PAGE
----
If you are looking for quality at a good price, you can find the crimp sta-cons and the heavy wall black, as well as the clear, at a well-drilling supply house. The clear often comes in packs of three pre-cut pieces with three sta-cons and will run you about $2.50 retail per pack. The heavy wall black comes in 1 foot lengths or longer at about $4 the foot, retail. Prices do vary widely depending on supplier, so it's worth checking. Sta-con's can be bought for about $5 the hundred.

If you want to make a splice of similar nature, but not use heat, you can purchase "re-usable" shrink tubing that is silicone impregnated. Not all well-drilling supply houses carry it. It has the appearance of the normal shrink tubing upon completion, but does not require shrinking to fit. While initially quite sceptical of it, I found it works quite well, although I've never re-used it. At the cost involved in pulling a pump, it's just not sensible to gain such experience at a customer's possible expense.

Bear in mind that these splices I make are on submersible pumps and they spend their life completely submerged with anything from ten feet to two hundred feet of water over them. I pull them out every day after thirty years of submergence and still doing fine. I'd be lieing if I didn't tell you though, that you can make as good a splice with a sta-con and three wraps of Scotch 88 electrical tape. It will be significantly longer and takes practise and skill to properly execute. It's what we used to use before shrink tube came along.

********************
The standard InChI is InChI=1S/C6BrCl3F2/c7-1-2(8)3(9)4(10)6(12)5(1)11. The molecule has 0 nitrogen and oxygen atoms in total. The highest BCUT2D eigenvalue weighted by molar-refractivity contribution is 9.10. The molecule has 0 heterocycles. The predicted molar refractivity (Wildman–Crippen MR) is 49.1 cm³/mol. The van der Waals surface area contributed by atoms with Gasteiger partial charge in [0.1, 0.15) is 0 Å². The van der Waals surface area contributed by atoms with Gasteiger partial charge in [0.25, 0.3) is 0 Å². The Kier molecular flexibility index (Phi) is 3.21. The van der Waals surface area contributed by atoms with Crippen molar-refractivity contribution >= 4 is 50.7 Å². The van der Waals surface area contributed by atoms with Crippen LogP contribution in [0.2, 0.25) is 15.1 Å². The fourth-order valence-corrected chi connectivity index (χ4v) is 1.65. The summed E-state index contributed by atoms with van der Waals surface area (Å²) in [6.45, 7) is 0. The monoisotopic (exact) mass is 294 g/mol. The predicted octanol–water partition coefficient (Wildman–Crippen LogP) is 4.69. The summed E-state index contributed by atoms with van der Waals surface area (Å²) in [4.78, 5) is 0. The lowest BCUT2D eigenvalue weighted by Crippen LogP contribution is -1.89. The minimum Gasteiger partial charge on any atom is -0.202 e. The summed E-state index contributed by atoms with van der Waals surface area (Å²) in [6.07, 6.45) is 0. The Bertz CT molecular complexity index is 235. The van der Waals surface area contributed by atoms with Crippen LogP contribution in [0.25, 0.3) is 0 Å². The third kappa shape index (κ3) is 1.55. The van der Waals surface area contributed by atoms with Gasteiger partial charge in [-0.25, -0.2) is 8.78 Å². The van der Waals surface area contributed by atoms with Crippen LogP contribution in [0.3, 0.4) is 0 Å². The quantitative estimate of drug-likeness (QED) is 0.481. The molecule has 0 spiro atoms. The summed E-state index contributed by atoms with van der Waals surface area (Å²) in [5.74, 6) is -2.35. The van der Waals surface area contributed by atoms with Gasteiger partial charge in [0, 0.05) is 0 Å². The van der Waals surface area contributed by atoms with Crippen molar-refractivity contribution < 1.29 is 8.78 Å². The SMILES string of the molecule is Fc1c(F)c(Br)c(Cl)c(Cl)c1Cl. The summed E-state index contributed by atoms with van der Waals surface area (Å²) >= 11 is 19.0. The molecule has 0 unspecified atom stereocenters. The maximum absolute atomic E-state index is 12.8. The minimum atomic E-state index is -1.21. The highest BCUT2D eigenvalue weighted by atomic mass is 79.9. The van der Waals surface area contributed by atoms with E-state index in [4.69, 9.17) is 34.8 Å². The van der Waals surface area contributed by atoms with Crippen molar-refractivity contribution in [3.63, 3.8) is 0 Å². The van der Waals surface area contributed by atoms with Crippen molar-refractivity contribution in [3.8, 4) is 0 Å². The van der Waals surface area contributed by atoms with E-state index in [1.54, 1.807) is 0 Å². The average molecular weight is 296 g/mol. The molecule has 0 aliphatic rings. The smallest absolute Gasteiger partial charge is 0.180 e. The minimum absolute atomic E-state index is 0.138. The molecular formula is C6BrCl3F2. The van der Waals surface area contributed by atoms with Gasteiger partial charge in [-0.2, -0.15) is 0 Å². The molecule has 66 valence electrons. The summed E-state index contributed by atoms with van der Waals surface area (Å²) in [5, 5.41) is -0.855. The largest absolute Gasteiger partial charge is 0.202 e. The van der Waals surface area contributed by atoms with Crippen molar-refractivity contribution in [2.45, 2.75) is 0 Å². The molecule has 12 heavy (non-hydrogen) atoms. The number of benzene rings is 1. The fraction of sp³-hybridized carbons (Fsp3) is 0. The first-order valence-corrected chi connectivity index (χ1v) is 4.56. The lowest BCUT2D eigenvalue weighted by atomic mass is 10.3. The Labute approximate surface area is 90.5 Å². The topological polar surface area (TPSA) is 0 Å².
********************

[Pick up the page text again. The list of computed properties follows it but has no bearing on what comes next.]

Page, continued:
A great post and practical demonstration, halekai! Now quit fooling around and get the driveway shovelled out! (a vbg)

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post #7 of 63 Old 02-24-2008
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Halekai ...How about a dynamic test with Sway tying said wire around his neck and jumping off something about 8 ft. high?

No longer posting. Reach me by PM!
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post #8 of 63 Old 02-24-2008
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Thanks for the great lesson. Pictures are worth a thousand words and you have drummed the need for crimped splices into my head. Now I have to buy the crimpers.

Thanks for a great post and taking the time to share.

LH

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Quote:
Originally Posted by lharmon View Post
Pictures are worth a thousand words and you have drummed the need for crimped splices into my head. Now I have to buy the crimpers.LH
These are the crimper's I use. These crimper's are designed specifically for use with marine grade heat shrink terminals. They will not damage the heat shrink and will yield a very, very strong, cold formed, crimp. This pair is distributed by Ancor Products and are called the "Single Crimp Ratchet Tool" Part No. 702010. I paid about $55.00 for this crimper at Hamilton Marine in Portland, Maine.

Use these:

Not crimper's like these:

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Last edited by Maine Sail; 02-24-2008 at 08:19 PM.
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post #10 of 63 Old 02-24-2008
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Halekai-

What you really want is the Ancor 702015 Double Crimp tool, not the one you're using. The main difference is that the 702015 has two sets of crimping jaws, one for the wire and one for the insulation strain relief. The one you are using, the Ancor 702010 only has a single set of jaws.